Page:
Many people believe that the symphony is a bygone art; underappreciated by the last several generations whose utter lack of interest is threatening symphonic extinction.
While I won’t argue with this sound point, I will say that there are still young people out there who thoroughly enjoy attending the symphony, wherever in the world they might be. Being one of those strange people, I was elated to learn that the symphony is alive and kicking in Hanoi, at accessible prices to boot. Thus, I bought a ticket to “German Night At the Opera House”.
Featuring the Vietnamese National Symphony Orchestra conducted by, up and coming, German composer Jonas Alber, playing selections by Mozart, Weber, Beethoven, Nicolai and Wagner As an added bonus, the symphony is located in one of the most beautiful and famous buildings in Hanoi, the Hanoi Opera House.
The Hanoi Opera house was commissioned by the French colonial administration and completed in 1911. The Beaux-arts structure was modeled on the Palias Garnier in Paris (the setting for the Phantom of the Opera) and is a true architectural gem that looms elegantly over the Trang Tien traffic circle, located in central Hanoi.
Like most French buildings in Hanoi, it is painted yellow and time has left visible chips and cracks in the aging façade but it is these aesthetic imperfections that make the Opera House such and incredible sight—marking it as an architectural marvel and a curious time machine.
After brushing past the Vietnamese women trying to sell me tickets at exorbitant prices, I walked through the main entrance and were immediately transported to French occupied Hanoi circa 1913. I had to use my imagination when it came to the large number of casually dressed Vietnamese and Ex-pats milling about but believe me on this one, the Hanoi Opera House takes you back in time. The interior is straight out of the Phantom of the Opera. The atrium is dominated by a white marble master staircase adorned with a red runner and a splendid chandelier that casts white light on eager patrons sauntering up the century old steps.
My feet became acquainted with the colorfully designed tiled floors while I marveled at the century old wooden wall sconces and Corinthian columns. As I attempted to absorb every nook and cranny of the Opera House, I was called into the concert hall by the obligatory chiming bells and began to search for my seat. After climbing the stairs, I entered the concert hall and quickly found my seat. Seat 405 was comprised of slightly warped carved wood topped with a plush blood red velvet cushion fastened by metal rivets. I sat down like an early 1900’s fancy Frenchman and readied myself for the music, taking in the symphony solo is a marvelous experience, especially so in a such a awesome building.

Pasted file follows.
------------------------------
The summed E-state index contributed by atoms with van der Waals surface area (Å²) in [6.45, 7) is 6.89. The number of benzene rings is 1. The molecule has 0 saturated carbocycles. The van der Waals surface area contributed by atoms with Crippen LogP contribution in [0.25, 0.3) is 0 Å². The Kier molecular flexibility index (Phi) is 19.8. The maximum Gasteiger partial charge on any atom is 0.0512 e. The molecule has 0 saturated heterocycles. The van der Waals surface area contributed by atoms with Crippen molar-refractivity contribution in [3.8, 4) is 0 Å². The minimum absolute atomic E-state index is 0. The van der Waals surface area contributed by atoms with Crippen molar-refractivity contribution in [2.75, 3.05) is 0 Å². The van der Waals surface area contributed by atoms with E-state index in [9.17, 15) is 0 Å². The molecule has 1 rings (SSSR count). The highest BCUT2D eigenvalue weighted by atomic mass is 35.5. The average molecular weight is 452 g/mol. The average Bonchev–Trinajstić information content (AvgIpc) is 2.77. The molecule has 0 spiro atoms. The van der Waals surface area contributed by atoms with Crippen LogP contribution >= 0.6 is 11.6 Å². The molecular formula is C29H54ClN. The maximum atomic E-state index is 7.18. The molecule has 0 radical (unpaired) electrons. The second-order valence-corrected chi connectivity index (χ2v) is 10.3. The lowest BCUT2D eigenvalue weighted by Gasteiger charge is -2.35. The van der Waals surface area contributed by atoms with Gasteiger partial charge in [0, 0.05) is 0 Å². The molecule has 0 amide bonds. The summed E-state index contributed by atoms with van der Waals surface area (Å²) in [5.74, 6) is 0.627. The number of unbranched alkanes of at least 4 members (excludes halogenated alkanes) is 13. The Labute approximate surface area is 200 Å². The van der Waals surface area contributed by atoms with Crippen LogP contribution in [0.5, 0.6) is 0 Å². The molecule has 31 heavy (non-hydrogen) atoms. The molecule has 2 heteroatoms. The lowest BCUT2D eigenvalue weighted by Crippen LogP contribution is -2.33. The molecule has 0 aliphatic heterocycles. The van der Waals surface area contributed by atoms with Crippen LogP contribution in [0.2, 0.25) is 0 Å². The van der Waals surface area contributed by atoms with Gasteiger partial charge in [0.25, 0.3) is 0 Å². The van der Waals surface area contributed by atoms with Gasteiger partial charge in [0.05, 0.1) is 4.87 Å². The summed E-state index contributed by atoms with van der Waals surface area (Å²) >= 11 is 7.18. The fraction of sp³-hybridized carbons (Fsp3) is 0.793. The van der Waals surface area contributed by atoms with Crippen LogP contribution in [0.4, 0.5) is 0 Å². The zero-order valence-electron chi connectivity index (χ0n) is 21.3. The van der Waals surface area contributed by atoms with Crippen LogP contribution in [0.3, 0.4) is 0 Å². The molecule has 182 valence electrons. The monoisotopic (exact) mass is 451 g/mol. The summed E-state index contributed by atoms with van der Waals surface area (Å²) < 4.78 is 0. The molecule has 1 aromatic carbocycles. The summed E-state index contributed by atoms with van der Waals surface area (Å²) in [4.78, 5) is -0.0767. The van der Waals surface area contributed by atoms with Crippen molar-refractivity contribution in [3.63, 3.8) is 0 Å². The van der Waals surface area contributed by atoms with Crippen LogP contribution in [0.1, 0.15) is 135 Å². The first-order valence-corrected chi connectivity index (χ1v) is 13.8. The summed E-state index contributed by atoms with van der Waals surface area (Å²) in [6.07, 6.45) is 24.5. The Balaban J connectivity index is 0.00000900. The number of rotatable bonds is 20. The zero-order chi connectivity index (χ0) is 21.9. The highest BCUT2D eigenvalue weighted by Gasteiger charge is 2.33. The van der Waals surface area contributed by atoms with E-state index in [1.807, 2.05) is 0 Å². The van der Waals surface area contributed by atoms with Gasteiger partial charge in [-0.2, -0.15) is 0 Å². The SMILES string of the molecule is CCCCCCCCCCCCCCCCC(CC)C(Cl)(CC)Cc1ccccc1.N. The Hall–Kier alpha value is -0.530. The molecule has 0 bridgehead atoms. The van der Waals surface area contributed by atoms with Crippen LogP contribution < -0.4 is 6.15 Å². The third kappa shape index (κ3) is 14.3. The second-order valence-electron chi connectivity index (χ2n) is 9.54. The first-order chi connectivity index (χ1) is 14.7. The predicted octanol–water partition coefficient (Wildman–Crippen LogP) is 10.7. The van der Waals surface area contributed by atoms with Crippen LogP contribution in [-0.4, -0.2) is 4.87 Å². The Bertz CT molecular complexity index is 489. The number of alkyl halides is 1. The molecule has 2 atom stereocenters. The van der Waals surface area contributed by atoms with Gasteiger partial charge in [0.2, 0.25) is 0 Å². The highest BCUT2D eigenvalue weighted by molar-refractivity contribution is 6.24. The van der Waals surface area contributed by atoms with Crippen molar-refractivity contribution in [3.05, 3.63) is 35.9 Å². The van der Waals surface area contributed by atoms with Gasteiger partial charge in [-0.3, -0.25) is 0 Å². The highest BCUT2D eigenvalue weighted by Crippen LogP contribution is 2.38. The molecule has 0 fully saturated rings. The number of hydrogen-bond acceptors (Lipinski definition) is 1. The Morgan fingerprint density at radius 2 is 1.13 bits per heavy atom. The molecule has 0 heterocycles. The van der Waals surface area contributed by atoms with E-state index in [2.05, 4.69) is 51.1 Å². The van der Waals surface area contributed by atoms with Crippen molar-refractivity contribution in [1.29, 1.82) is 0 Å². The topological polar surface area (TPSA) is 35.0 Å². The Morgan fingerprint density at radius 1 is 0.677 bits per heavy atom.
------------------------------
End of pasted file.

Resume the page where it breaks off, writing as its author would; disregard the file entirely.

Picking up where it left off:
The concert hall is ornately decorated in what I can best describe as traditional opera hall style—beautiful wooden balconies, red velvet seats, a massive chandelier, and large dark wood stage. The interior could use some re-painting but on the whole it is amazing that the Opera House is kept in such good condition.
The symphony itself was a delight. The Vietnamese National Symphony Orchestra was technically sound and powerful, highlighting a particularly jovial baritone and a gorgeous soprano, as well as several other Vietnamese vocal soloists. To add some humor to the highbrow event was a Vietnamese woman who came on stage after each movement to announce the next movement by way of a wordy Vietnamese monologue. I understand that this aspect of the show was not intended to be comedic but found the Lost in Translation moment to be quite funny.
In regards to the music selection, I particularly enjoyed Mozart’s “A Girl or Young Woman” from A Magic Flute and “Marten Of All Kinds” from The Abduction From the Seraglio. As the final note was struck, our entertainers where awarded large bouquets of flowers and showered with applause. Exiting the Opera House I was met by the bustling Trang Tien traffic circle, which yanked me back into the 21st century.